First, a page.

The Obama administration puts its stamp Tuesday on a strategy to boost the nation's numbers of science and engineering graduates by working harder to retain those already in the college pipeline.
Increasing the retention of students majoring in science, technology, engineering, and mathematics to 50 percent, from current levels below 40 percent, would create three-fourths of the one million additional degrees in those disciplines, known as the STEM fields, that the administration sees as necessary over the next decade, a White House panel said in a report to President Obama.
"Retaining more STEM majors is the lowest-cost, fastest policy option to provide the STEM professionals that the nation needs for economic and societal well-being," the President's Council of Advisors on Science and Technology said in the report.
The council's chief recommendations include giving students greater hands-on research experience at the undergraduate level, and creating new paths to a science degree through both two-year and four-year institutions.
Just ahead of the report's release, President Obama outlined a series of complementary steps, including a $100-million allocation from the National Science Foundation to improve science teaching on the undergraduate level, and commitments of $80-million in federal money and $22-million in private donations to train science teachers in elementary and secondary schools.
"Let's get more kids studying these subjects," the president said while hosting secondary-school students at a White House Science Fair.
After the science fair, administration officials pulled together a collection of higher-education leaders, including Hunter R. Rawlings III, president of the Association of American Universities, to endorse their approach.
Mr. Rawlings said that over all, American universities have been part of the problem, by not putting enough emphasis on hiring and keeping faculty with teaching skills, and by too often discouraging rather than encouraging their science and engineering students.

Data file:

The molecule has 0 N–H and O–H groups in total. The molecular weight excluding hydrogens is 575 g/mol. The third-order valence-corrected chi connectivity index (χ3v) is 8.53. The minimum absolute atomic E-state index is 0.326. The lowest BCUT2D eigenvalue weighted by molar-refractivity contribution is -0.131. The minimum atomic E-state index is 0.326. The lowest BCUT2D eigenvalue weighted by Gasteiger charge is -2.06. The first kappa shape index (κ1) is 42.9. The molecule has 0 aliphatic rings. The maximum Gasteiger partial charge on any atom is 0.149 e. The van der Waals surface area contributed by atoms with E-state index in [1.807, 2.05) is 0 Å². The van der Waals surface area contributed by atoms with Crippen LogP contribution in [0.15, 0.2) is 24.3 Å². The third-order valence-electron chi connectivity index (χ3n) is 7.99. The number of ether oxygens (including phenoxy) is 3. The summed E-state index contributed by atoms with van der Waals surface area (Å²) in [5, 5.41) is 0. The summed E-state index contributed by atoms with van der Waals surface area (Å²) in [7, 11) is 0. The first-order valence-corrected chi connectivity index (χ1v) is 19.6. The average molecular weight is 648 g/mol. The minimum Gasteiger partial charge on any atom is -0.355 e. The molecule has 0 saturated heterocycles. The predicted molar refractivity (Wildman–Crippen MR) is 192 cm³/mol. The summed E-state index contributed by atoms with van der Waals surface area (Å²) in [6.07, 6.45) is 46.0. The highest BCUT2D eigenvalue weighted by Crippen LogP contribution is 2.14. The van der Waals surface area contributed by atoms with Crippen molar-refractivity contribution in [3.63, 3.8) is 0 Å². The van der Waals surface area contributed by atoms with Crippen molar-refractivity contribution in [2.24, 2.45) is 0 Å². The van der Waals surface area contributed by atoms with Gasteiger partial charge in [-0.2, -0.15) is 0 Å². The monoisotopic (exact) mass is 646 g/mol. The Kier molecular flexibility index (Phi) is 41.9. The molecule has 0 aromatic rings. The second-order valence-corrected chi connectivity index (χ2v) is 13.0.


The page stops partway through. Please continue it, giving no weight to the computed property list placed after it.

"This is an issue that we can no longer blame on K-12," Mr. Rawlings told a panel session at the headquarters of the American Association for the Advancement of Science.
Universities and their representatives have made similar concessions in the past about their struggles with the quality of teaching and student retention. A common lament centers on the systems of tenure and federal grants, which encourage faculty to concentrate on research more than teaching.
Much of that was heard again on Tuesday, accompanied by renewed pledges to attack it. Mr. Rawlings promised a five-year campaign to improve science teaching at his organization's 61 member institutions, saying he wanted "implementation, not just talking about the problem." Yet, he hastened to add, "I won't stand up here and pretend that this is simple or that we're assured of success."
Part of the problem is figuring out how to even define good teaching, said S. James Gates Jr., a professor of physics at the University of Maryland at College Park and a member of the presidential advisory council. "We've thought about that," he said. "Unless we get the metrics involved, a lot of this will be spinning our wheels."
Still, the high-level commitment is an important step, said Mary Ann Rankin, a former dean of the College of Natural Sciences at the University of Texas at Austin who is now serving as chief executive officer of the National Math and Science Initiative, a privately financed effort to improve student performance at the K-12 level.
"Faculty at a university are not taught how to teach," Ms. Rankin told the panel. "They're not even taught how students learn." The presidential advisory panel set out a "very badly needed" course of action, she said. "It almost made me cry when I read it."